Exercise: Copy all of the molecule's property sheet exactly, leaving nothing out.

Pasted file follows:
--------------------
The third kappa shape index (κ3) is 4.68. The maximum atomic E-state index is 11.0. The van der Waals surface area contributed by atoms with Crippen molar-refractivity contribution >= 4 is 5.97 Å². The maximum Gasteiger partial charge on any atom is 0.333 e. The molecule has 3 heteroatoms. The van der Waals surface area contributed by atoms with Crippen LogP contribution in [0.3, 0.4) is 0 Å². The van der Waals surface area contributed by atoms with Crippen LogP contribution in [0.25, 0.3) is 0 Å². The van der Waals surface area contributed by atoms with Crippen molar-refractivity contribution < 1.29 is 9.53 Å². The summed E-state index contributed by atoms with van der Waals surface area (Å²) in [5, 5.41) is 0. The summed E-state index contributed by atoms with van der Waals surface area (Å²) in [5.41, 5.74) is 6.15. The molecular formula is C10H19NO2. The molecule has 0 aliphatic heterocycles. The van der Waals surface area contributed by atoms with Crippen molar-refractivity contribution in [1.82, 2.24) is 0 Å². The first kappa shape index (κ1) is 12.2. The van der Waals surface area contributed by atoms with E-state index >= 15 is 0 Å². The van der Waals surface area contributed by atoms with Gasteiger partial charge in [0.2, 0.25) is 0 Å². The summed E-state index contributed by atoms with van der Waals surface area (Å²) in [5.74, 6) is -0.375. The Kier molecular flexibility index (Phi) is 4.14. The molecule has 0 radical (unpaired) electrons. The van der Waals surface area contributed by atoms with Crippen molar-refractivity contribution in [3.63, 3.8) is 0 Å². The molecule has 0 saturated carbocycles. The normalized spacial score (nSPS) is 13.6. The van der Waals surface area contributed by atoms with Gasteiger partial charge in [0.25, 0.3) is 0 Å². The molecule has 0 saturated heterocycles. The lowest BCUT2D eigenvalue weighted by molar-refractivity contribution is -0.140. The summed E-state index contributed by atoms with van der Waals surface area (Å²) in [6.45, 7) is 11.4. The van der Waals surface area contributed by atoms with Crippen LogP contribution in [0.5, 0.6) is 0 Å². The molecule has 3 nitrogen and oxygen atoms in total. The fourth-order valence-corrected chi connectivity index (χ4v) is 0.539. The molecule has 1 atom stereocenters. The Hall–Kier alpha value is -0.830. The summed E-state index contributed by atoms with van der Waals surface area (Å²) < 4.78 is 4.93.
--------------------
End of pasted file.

The third kappa shape index (κ3) is 4.68. The maximum atomic E-state index is 11.0. The van der Waals surface area contributed by atoms with Crippen molar-refractivity contribution >= 4 is 5.97 Å². The maximum Gasteiger partial charge on any atom is 0.333 e. The molecule has 3 heteroatoms. The van der Waals surface area contributed by atoms with Crippen LogP contribution in [0.3, 0.4) is 0 Å². The van der Waals surface area contributed by atoms with Crippen LogP contribution in [0.25, 0.3) is 0 Å². The van der Waals surface area contributed by atoms with Crippen molar-refractivity contribution < 1.29 is 9.53 Å². The summed E-state index contributed by atoms with van der Waals surface area (Å²) in [5, 5.41) is 0. The summed E-state index contributed by atoms with van der Waals surface area (Å²) in [5.41, 5.74) is 6.15. The molecular formula is C10H19NO2. The molecule has 0 aliphatic heterocycles. The van der Waals surface area contributed by atoms with Crippen molar-refractivity contribution in [1.82, 2.24) is 0 Å². The first kappa shape index (κ1) is 12.2. The van der Waals surface area contributed by atoms with E-state index >= 15 is 0 Å². The van der Waals surface area contributed by atoms with Gasteiger partial charge in [0.2, 0.25) is 0 Å². The summed E-state index contributed by atoms with van der Waals surface area (Å²) in [5.74, 6) is -0.375. The Kier molecular flexibility index (Phi) is 4.14. The molecule has 0 radical (unpaired) electrons. The van der Waals surface area contributed by atoms with Crippen molar-refractivity contribution in [3.63, 3.8) is 0 Å². The molecule has 0 saturated carbocycles. The normalized spacial score (nSPS) is 13.6. The van der Waals surface area contributed by atoms with Gasteiger partial charge in [0.25, 0.3) is 0 Å². The molecule has 0 saturated heterocycles. The lowest BCUT2D eigenvalue weighted by molar-refractivity contribution is -0.140. The summed E-state index contributed by atoms with van der Waals surface area (Å²) in [6.45, 7) is 11.4. The van der Waals surface area contributed by atoms with Crippen LogP contribution in [0.5, 0.6) is 0 Å². The molecule has 3 nitrogen and oxygen atoms in total. The fourth-order valence-corrected chi connectivity index (χ4v) is 0.539. The molecule has 1 atom stereocenters. The Hall–Kier alpha value is -0.830. The summed E-state index contributed by atoms with van der Waals surface area (Å²) < 4.78 is 4.93.